Can Johnson & Johnson Heal Itself?

NEW YORK ( TheStreet) -- When consumer and health care behemoth Johnson & Johnson ( JNJ) releases its fourth quarter earnings next Tuesday, investors will be hungry to find out how the company is coping with an FDA setback, drug recalls and a looming legal battle.

There will not be a lack of information to process -- or pressures on Johnson & Johnson's top-line potentisal

Analysts polled by Thomson Reuters are expecting earnings of 97 cents a share on revenue of $15.7 billion, compared to diluted net earnings per share of 97 cents on revenue of $15.2 billion in the same quarter last year.

One key driver for Johnson & Johnson is the traction it has gained on acquisitions. On January 20, Ethicon, a Johnson & Johnson surgical care company announced that it had completed the acquisition of Acclarent, a privately-held medical technology device maker.

Shortly before that, the Advanced Sterilization Products division of Ethicon, a developer of instrument sterilization and cleaning technologies, on Nov. 23 announced the acquisition by its French affiliate, Apsis S.A.S., of Gloster Europe. Gloster Europe designs and markets decontamination technology that provides disinfection of patient environments such as hospital and operating rooms.

And then there are the J&J cost-savings.

Jan Wald, an analyst at Noble Financial Group, notes that the company announced in November that it would slash layers of management, accounting for 6% to 7% of its global workforce. The company said the restructuring could lead to pre-tax cost savings of $800 to $900 million in 2010 and $1.4 to $1.7 billion when fully implemented in 2011.

All of which points in the right direction. Indeed, as the global economic outlook improves, Johnson & Johnson's consumer division is "a cash machine that should do better with any kind of economic uplift," Wald said, also noting the company's healthy pipeline in its Vision Care segment.

Other recent highlights for Johnson & Johnson include FDA approval for a number of products. On November 25, the FDA granted traditional approval for Intelence for use in treatment-experienced adults who are experiencing virologic failure with HIV-1 strains resistant to an NNRTI and other antiretroviral agents. Also on Oct. 15, Biosense Webster, a Johnson & Johnson company that provides tools for diagnosing and treating arrhythmias, announced that the FDA cleared for marketing the CARTO(R) 3 System, a three-dimensional imaging technology for use by electrophysiologists in treating cardiac arrhythmias.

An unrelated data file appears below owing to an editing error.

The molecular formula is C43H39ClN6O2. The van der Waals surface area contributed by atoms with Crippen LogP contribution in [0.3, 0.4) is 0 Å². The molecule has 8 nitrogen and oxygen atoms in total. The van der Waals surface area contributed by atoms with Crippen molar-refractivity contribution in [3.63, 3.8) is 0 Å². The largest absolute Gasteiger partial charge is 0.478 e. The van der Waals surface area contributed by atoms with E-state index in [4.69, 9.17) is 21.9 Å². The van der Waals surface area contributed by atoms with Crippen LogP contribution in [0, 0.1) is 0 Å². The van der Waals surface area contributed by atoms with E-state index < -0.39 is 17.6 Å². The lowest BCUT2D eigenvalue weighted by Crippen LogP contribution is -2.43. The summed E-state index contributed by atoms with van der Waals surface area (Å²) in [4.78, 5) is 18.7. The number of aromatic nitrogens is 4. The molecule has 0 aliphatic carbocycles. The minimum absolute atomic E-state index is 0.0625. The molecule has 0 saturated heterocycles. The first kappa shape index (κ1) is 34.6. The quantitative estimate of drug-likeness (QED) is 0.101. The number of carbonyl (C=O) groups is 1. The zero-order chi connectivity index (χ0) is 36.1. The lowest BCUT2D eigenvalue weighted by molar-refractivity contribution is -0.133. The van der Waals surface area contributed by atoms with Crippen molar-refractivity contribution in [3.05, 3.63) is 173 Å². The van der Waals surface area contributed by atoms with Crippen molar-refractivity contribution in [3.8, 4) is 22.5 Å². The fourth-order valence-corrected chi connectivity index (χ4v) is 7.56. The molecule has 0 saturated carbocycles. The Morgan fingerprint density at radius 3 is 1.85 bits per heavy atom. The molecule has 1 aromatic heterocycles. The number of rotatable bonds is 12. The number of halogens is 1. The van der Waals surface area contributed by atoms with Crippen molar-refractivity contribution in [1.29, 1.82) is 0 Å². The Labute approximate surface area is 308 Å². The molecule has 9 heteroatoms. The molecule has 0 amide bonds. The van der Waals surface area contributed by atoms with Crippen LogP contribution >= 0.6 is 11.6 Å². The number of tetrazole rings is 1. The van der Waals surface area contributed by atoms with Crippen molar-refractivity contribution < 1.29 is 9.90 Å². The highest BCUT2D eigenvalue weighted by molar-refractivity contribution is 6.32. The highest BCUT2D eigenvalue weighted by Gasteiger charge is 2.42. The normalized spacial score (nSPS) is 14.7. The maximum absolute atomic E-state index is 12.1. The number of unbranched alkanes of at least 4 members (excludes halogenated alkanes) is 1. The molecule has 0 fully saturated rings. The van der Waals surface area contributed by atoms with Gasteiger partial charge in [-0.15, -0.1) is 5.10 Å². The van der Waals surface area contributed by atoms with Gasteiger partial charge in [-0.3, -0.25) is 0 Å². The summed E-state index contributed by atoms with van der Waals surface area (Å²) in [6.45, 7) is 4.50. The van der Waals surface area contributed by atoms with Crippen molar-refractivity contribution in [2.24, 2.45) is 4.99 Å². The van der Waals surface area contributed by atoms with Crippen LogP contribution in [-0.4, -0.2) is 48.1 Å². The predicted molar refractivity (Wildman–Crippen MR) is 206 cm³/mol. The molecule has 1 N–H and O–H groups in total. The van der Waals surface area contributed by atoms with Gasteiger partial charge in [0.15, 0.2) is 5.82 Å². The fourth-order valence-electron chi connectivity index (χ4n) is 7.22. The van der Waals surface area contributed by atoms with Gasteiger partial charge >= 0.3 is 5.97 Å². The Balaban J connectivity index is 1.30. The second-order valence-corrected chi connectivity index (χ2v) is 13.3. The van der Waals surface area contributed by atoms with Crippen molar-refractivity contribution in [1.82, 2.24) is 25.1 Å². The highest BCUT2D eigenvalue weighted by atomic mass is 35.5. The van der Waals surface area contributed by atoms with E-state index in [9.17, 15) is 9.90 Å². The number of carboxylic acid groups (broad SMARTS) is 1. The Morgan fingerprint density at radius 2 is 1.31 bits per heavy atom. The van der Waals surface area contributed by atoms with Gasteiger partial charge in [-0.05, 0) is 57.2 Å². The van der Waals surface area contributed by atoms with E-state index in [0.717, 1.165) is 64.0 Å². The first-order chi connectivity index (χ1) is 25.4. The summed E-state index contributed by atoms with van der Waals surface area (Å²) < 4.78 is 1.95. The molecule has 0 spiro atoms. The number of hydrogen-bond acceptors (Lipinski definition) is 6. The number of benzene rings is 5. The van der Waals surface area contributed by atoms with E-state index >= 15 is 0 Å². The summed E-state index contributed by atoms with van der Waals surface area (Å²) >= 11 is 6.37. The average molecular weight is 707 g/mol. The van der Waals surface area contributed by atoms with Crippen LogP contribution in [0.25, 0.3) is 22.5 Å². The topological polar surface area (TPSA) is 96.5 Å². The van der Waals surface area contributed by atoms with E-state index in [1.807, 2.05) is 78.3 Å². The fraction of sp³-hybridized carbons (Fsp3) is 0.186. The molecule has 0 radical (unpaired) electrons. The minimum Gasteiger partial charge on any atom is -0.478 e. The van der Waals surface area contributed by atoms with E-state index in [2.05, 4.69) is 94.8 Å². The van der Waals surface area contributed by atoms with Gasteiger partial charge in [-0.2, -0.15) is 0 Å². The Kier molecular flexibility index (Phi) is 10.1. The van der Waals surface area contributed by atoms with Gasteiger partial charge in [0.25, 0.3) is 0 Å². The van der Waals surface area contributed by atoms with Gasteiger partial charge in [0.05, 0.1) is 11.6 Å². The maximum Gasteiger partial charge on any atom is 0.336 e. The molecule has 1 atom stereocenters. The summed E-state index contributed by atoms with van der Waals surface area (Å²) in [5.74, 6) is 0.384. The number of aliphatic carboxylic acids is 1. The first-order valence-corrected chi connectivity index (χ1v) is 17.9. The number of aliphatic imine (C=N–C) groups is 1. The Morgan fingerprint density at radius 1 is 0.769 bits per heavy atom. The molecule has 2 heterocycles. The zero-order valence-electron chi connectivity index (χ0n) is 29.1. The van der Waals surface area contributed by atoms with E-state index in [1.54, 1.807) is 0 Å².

Still, Johnson & Johnson still faces numerous challenges, and a few headaches, which could hinder the company's near-term growth.

For example, Johnson & Johnson has faced a significant setback in bringing the antiobiotic drug ceftobiprole to the market. Ceftobiprole was expected to be a major cash cow for the company.

On Dec. 30, the company said in a statement that the FDA has requested additional information, and recommended that additional clinical studies be conducted, in order to consider future approval of ceftobiprole. The New Drug Application (NDA) was originally submitted to the FDA in May 2007 for the treatment of complicated skin and skin structure infections (cSSSI), including diabetic foot infections.

Furthermore, the company recently had to recall certain over-the-counter products in the Americas, United Arab Emirates and Fiji after J&J's McNeil Consumer Healthcare division received consumer complaints about moldy, musty or mildew-like odor coming from the products. How this will affect sales in the current quarter remains to be seen.

Also, in what could potentially turn into a costly legal battle for the company, Johnson & Johnson and two of its subsidiaries are facing allegations by the Justice Department of paying millions of dollars in kickbacks to the U.S.'s largest nursing home pharmacy, Omnicare ( OCR).

In the company's third-quarter earnings release, Johnson & Johnson sounded optimistic notes, despite the impact of patent expirations and the ongoing economic challenges. "We completed multiple acquisitions and strategic collaborations and received several new product approvals in the quarter that will benefit patients worldwide and drive future growth," William Weldon, Johnson & Johnson's CEO said.

In pre-market trading Monday, Johnson & Johnson stock has edged higher to $63.50, up 0.5%.

The company is slated to report fourth-quarter earnings Tuesday, Jan. 26, before the market's open.

-- Reported by Andrea Tse in New York

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